Profiles in Undergraduate Research: CLAS SURFers 2012

[adapted from a story by Cindy Weiss, CLAS Today]

Sarah Grout was only six years old when a terrible stomachache at gymnastics practice led to a rushed ride to the hospital, where her appendix was removed before doctors discovered the real problem – an E. coli infection. She spent two weeks in the hospital recovering. Sarah, now 20, spent this summer in a biology lab in Beach Hall, running RNA interference experiments for her research project on how enterohemorrhagic E. Coli, often associated with food-borne illness, sets up its potentially fatal infection in humans.

Robert “Bo” Powers, 27, started college in Georgia as a music major in classical guitar. A treble clef tattooed on his ankle hints at his love of music. But after a move to the New Haven area, a job at Yale-New Haven Hospital and an associates degree earned from Gateway Community College, he came to UConn last fall as an honors student in cognitive science. This summer he designed an artificial neural network that he will use in his research project on metonymy – what causes people to choose certain metaphor-like descriptions. For instance, he wonders, why does a waitress tell the cashier, “The ham sandwich at Table 3 wants his check.”

“Creative use of language has deep implications when considering how languages change within a culture, what is considered ‘cool’ or novel, and how ambiguity is resolved,” he wrote in his research proposal.

First in the lab

Sarah, Bo, and 63 other students at UConn had their first full-time research experiences this summer thanks to Summer Undergraduate Research Fellowships that provided them with up to $4,000 in stipend and supply funding and the opportunity to spend ten weeks in the lab. Thirty-nine of the students were from CLAS, and the CLAS Dean’s Office provided $24,000 to the program.

While many of the students have worked on research projects during the regular school year, the nine hours a week they devote then, in between classes, is much less intense. A SURF award gives them the luxury of time to do a literature search, read books on their topic, and design their own experiments.

“It’s really a great opportunity to be able to focus fulltime. I wouldn’t be able to get this much done during the year,” says Grout.

The fellowships make the difference between a summer spent pursuing their passion and a summer spent job surfing.

Devin O'Brien
Devin O’Brien’s research on insects is in the research group of Elizabeth Jockusch, associate professor of ecology and evolutionary biology.

If he hadn’t won a SURF award, says Devin O’Brien, a 21-year-old ecology and evolutionary biology major from Ballston Spa, N.Y., “I’d be at home, trying to get a normal job that wouldn’t further me in my career path.” Instead, he spent seven hours a day, five days a week, in the lab.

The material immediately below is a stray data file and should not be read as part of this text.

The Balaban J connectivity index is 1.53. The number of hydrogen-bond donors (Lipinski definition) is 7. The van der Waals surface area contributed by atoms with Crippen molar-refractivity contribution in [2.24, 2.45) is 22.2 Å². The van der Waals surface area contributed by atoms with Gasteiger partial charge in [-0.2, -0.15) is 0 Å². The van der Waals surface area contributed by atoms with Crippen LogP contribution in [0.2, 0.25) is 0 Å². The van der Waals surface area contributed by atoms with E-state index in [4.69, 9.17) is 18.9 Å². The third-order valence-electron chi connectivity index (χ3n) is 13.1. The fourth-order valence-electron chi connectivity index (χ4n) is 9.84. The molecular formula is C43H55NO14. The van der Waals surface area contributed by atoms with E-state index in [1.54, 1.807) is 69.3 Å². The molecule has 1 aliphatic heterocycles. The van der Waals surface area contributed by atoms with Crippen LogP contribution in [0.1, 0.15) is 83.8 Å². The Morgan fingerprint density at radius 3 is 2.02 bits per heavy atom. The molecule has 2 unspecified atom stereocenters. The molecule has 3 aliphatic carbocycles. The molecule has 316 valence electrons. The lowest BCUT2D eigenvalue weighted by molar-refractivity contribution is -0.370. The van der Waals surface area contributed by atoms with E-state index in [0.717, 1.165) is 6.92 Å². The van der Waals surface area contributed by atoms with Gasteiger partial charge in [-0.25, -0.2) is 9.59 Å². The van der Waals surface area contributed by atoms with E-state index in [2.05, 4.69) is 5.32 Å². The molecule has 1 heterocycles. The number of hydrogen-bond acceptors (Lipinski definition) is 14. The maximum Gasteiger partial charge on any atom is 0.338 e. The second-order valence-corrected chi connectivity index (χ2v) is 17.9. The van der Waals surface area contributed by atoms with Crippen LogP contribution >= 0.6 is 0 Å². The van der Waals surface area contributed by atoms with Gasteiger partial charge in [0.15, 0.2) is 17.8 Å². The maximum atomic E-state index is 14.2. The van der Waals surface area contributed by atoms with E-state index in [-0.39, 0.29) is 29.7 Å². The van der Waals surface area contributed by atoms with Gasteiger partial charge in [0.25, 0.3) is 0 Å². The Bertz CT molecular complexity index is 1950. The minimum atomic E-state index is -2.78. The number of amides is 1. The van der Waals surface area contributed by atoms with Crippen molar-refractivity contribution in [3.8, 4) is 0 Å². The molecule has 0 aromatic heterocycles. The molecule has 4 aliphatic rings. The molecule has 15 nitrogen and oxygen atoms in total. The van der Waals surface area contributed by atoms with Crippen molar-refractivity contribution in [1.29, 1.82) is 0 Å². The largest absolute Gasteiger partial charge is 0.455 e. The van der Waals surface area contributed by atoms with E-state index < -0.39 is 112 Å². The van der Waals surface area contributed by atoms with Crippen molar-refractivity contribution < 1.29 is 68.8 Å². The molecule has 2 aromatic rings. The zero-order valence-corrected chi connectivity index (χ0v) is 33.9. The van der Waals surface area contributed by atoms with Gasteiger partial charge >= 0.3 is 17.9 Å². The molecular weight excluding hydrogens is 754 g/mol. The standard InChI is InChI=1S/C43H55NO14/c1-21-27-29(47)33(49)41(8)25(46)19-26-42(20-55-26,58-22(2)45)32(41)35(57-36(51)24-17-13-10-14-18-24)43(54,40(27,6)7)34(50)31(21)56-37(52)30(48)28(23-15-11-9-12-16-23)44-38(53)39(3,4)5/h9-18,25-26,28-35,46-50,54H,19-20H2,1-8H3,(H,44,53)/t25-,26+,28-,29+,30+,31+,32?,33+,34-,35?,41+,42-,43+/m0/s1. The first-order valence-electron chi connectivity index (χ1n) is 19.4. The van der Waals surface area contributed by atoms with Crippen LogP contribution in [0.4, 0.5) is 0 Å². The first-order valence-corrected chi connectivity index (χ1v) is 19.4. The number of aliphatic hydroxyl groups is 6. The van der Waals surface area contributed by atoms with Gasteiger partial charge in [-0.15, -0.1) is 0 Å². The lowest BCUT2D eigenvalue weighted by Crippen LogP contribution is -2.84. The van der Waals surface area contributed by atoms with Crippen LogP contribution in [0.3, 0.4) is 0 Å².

O’Brien, who is founder and president of the Entomology Club at UConn, studies insects from an evolutionary and development perspective. He’s examining the role that three descriptively named genes – fringe, frizzled, and dishevelled – have on the appendage development of a species of red flour beetle, T. castaneum. Appendages – legs, wings, mouths – are an area of diversity that might be responsible for an insect’s success in the world.

O’Brien came to UConn as a pre-veterinary major, but found that “the more I worked with cows the more I realized I didn’t like them.” After a brief stint as a pre-med major, he scaled down to insects, calling UConn “a great biology school.”

Lab lessons

One of the eye-openers for students about lab life is how an experiment can go awry. Some have found that their carefully planned project had far from the anticipated outcome.

“It’s frustrating, but interesting, because you can come up with all new ideas to see what’s going on,” says Catherine O’Brien, a 20-year-old senior majoring in molecular and cell biology. She filled two large binders with lab reports this summer.

The protein she is studying is linked to various mitochondrial diseases. If biologists could find a way to study it outside of the cell in a reconstituted form, it could advance research into these medical conditions, which have many variations and can affect vision, major organs, muscles and nerves, among other things.

O’Brien, who is from Old Saybrook, started out as a nursing major at Endicott College in Massachusetts. Courses she took there in genetics and microbiology turned her interest to pre-med studies, and she transferred to Clemson. But she missed New England. Before transferring to UConn, she emailed Nathan Adler, assistant professor of MCB, to see if she could work in his lab.

She works independently in the lab, although under the supervision of a PhD student in Adler’s group, Ashley Long. Long encouraged her to stake out her own research territory, and O’Brien says that gave her the confidence to explore her topic. In her previous research experiences at other schools, she was not allowed so much responsibility, she says.

Her SURF summer has taught her that research “is really a thinking process – it’s about how you think and how you approach things. I couldn’t have guessed I would learn so much.”